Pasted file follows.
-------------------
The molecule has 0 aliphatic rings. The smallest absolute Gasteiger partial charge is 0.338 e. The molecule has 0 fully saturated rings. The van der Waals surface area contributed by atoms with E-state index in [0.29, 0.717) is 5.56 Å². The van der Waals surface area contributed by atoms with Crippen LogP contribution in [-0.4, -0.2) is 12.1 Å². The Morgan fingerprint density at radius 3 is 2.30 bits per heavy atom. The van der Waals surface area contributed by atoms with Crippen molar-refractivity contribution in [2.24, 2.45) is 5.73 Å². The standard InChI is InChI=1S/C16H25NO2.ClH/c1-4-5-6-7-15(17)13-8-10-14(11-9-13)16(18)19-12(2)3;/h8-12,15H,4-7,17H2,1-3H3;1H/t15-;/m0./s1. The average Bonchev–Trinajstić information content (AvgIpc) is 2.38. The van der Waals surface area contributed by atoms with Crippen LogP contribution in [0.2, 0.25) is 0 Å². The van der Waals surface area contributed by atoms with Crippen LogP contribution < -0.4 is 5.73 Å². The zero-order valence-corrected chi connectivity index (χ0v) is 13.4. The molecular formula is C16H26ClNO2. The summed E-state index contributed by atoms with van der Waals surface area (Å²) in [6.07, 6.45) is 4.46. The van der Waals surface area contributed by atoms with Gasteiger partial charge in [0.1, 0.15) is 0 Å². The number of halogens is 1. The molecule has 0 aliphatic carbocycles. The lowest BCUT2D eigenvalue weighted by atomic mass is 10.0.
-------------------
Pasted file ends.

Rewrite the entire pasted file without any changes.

The molecule has 0 aliphatic rings. The smallest absolute Gasteiger partial charge is 0.338 e. The molecule has 0 fully saturated rings. The van der Waals surface area contributed by atoms with E-state index in [0.29, 0.717) is 5.56 Å². The van der Waals surface area contributed by atoms with Crippen LogP contribution in [-0.4, -0.2) is 12.1 Å². The Morgan fingerprint density at radius 3 is 2.30 bits per heavy atom. The van der Waals surface area contributed by atoms with Crippen molar-refractivity contribution in [2.24, 2.45) is 5.73 Å². The standard InChI is InChI=1S/C16H25NO2.ClH/c1-4-5-6-7-15(17)13-8-10-14(11-9-13)16(18)19-12(2)3;/h8-12,15H,4-7,17H2,1-3H3;1H/t15-;/m0./s1. The average Bonchev–Trinajstić information content (AvgIpc) is 2.38. The van der Waals surface area contributed by atoms with Crippen LogP contribution in [0.2, 0.25) is 0 Å². The van der Waals surface area contributed by atoms with Crippen LogP contribution < -0.4 is 5.73 Å². The zero-order valence-corrected chi connectivity index (χ0v) is 13.4. The molecular formula is C16H26ClNO2. The summed E-state index contributed by atoms with van der Waals surface area (Å²) in [6.07, 6.45) is 4.46. The van der Waals surface area contributed by atoms with Gasteiger partial charge in [0.1, 0.15) is 0 Å². The number of halogens is 1. The molecule has 0 aliphatic carbocycles. The lowest BCUT2D eigenvalue weighted by atomic mass is 10.0.